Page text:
Key Results of The Survey on The Needs of Ukrainian Scientists (Second Wave Report)

The survey was conducted online using the LimeSurvey web application, with the second wave administered from September 26 to November 24, 2022, following the first wave conducted from April 1 to May 2, 2022. The survey link was distributed via email to academic and research staff and shared on social media in the dedicated communities. A total of 1729 scientists completed the survey, providing a substantial dataset for analysis.


According to the survey, 53.2% of the interviewed scientists stayed in Ukraine and did not change their place of residence despite the war. Another 34.8% of the respondents were internally displaced, of which 52.8% have since returned to the settlement where they lived before the full-scale military invasion. The survey also found that 12% of the scientists were abroad at the time of the survey.


Scientists abroad feel much safer than those in Ukraine. In the period before the massive rocket attacks on Ukraine, scientists felt safer than when the attacks began in October. In November, when the massive rocket shelling only continued and did not become less intense, respondents rated the safety of their place of residence the worst compared to previous time intervals.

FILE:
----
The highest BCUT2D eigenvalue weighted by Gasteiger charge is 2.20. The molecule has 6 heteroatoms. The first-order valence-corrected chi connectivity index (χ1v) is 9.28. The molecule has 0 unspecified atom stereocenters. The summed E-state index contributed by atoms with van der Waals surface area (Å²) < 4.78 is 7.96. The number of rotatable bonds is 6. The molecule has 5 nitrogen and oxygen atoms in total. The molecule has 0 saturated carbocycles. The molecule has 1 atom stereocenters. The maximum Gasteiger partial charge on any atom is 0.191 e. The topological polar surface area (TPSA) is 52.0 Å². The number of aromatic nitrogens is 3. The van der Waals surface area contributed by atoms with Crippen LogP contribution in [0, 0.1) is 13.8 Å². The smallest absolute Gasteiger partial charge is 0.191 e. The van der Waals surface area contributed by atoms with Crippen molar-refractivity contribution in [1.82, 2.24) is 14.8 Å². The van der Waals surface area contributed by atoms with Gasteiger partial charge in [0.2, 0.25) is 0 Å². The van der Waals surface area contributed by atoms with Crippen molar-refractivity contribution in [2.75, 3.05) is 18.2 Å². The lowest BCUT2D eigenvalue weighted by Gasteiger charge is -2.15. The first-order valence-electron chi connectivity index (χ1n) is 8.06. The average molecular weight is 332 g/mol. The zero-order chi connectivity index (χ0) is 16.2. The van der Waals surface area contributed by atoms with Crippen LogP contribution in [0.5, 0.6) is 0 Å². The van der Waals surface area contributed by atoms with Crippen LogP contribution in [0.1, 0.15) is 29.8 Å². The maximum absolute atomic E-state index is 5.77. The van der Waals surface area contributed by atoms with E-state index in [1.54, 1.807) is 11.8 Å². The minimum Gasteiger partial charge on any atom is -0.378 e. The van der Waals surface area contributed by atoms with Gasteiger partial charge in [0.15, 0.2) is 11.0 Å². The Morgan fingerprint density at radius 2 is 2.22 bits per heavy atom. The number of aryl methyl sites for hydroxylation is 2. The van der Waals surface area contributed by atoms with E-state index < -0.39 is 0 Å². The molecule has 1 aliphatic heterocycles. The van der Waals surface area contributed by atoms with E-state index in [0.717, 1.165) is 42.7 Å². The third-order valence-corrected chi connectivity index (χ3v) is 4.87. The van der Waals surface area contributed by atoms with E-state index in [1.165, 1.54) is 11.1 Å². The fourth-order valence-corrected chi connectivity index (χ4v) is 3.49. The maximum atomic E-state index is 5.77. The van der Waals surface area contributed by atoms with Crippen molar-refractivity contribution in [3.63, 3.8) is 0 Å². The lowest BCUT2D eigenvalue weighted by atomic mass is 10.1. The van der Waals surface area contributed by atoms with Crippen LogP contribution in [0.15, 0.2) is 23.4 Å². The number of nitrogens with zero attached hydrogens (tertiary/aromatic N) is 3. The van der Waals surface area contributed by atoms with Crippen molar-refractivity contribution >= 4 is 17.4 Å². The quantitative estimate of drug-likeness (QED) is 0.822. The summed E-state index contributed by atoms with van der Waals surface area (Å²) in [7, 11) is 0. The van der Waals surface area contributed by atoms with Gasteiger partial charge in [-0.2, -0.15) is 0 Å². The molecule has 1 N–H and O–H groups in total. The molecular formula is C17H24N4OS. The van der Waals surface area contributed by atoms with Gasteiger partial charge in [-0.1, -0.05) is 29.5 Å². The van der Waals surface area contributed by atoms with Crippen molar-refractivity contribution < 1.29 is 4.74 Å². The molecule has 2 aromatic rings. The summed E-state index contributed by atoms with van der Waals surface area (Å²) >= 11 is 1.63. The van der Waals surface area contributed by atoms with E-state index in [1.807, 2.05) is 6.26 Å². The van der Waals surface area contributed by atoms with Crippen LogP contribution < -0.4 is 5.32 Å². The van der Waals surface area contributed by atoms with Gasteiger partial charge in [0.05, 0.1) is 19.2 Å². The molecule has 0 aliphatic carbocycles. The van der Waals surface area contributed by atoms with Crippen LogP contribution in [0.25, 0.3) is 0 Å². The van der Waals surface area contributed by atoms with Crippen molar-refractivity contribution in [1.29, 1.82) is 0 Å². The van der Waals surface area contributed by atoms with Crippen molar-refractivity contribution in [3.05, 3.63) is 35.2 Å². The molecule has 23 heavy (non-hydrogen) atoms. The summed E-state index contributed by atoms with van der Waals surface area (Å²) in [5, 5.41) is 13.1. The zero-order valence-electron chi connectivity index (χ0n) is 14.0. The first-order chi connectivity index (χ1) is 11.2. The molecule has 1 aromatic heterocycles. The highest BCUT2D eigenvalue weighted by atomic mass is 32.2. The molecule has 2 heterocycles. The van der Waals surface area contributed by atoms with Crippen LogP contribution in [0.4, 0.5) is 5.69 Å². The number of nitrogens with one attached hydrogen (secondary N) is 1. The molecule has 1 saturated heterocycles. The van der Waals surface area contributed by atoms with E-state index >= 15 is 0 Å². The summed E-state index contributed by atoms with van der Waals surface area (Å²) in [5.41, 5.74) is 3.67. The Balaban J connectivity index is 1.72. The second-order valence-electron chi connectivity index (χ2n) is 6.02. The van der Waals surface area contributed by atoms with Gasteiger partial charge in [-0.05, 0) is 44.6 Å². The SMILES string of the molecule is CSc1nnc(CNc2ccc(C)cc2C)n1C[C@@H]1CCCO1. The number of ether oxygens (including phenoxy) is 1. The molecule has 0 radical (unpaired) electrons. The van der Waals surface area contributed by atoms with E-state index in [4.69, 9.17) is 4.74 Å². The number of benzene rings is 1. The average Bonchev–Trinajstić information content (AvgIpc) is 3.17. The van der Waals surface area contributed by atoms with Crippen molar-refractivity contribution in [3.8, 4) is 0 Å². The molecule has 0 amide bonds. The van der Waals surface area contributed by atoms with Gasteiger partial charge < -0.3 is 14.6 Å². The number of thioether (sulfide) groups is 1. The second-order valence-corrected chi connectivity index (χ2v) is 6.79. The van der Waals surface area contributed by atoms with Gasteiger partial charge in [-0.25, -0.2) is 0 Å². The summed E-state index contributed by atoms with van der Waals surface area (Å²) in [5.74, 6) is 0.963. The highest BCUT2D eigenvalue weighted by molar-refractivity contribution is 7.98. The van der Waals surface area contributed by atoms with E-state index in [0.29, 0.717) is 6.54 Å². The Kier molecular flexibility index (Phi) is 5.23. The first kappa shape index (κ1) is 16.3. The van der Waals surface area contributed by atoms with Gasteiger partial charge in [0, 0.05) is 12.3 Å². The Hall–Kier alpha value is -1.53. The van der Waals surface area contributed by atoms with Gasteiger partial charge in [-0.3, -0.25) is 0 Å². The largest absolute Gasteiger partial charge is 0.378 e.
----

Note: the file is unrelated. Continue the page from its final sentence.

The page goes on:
32.6% of the scientists answered that they have enough money only for food. 35.1% of scientists answered that they have enough money for food and clothes, but it is difficult to buy durable goods. 70.4% of the respondents said that their financial situation has worsened in comparison with the first two months of the war.

86.8% of respondents continue to receive a salary in the institution(s) where they work. 5.7% of respondents stated that they continue to be paid, but not in all
institutions where they work. At the same time, 55.3% of respondents who continue to be paid in at least one institution face delays in salary payment; 42.9% of these respondents said that they had to do more work, but their salaries did not increase. 

Academic staff are more likely than researchers to say that they are unable to fully engage in research activities. For researchers, the main reasons that prevent them from fully engaging in research activities are the “freezing” of many research projects due to the war, technical reasons (Internet and communication outages, power outages, etc.), and a lack of security. For academic employees, these are technical reasons (Internet and communication disruptions, power
outages, etc.) and a lack of security. Lack of interest and apathy is also a significant cause that prevents academic staff from engaging in research activities.

Full report is under review and will be published soon. 

Anastasiia Lutsenko, Nataliia Harashchenko, Lidiia Hladchenko, Nadiia Korytnikova, Ruslana Moskotina, Oleksandra Pravdyva